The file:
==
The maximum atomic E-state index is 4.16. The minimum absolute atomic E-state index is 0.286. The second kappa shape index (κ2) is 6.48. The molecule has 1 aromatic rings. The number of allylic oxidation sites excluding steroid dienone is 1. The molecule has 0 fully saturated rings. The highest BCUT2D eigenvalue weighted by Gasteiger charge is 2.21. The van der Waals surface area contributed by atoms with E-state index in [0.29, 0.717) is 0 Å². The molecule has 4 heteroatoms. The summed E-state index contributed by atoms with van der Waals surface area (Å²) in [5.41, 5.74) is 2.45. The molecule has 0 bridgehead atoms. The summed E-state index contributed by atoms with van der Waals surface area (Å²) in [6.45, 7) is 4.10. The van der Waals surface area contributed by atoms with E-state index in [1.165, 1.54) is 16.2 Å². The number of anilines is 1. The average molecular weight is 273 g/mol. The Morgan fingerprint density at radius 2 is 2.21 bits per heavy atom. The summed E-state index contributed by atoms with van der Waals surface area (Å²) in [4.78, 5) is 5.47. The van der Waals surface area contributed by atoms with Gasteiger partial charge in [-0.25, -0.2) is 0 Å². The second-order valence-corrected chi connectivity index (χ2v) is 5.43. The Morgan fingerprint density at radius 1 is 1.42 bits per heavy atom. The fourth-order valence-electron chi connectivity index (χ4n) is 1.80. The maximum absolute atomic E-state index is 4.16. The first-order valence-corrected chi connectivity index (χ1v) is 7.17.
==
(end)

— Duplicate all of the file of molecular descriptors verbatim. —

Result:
The maximum atomic E-state index is 4.16. The minimum absolute atomic E-state index is 0.286. The second kappa shape index (κ2) is 6.48. The molecule has 1 aromatic rings. The number of allylic oxidation sites excluding steroid dienone is 1. The molecule has 0 fully saturated rings. The highest BCUT2D eigenvalue weighted by Gasteiger charge is 2.21. The van der Waals surface area contributed by atoms with E-state index in [0.29, 0.717) is 0 Å². The molecule has 4 heteroatoms. The summed E-state index contributed by atoms with van der Waals surface area (Å²) in [5.41, 5.74) is 2.45. The molecule has 0 bridgehead atoms. The summed E-state index contributed by atoms with van der Waals surface area (Å²) in [6.45, 7) is 4.10. The van der Waals surface area contributed by atoms with E-state index in [1.165, 1.54) is 16.2 Å². The number of anilines is 1. The average molecular weight is 273 g/mol. The Morgan fingerprint density at radius 2 is 2.21 bits per heavy atom. The summed E-state index contributed by atoms with van der Waals surface area (Å²) in [4.78, 5) is 5.47. The van der Waals surface area contributed by atoms with Gasteiger partial charge in [-0.25, -0.2) is 0 Å². The second-order valence-corrected chi connectivity index (χ2v) is 5.43. The Morgan fingerprint density at radius 1 is 1.42 bits per heavy atom. The fourth-order valence-electron chi connectivity index (χ4n) is 1.80. The maximum absolute atomic E-state index is 4.16. The first-order valence-corrected chi connectivity index (χ1v) is 7.17.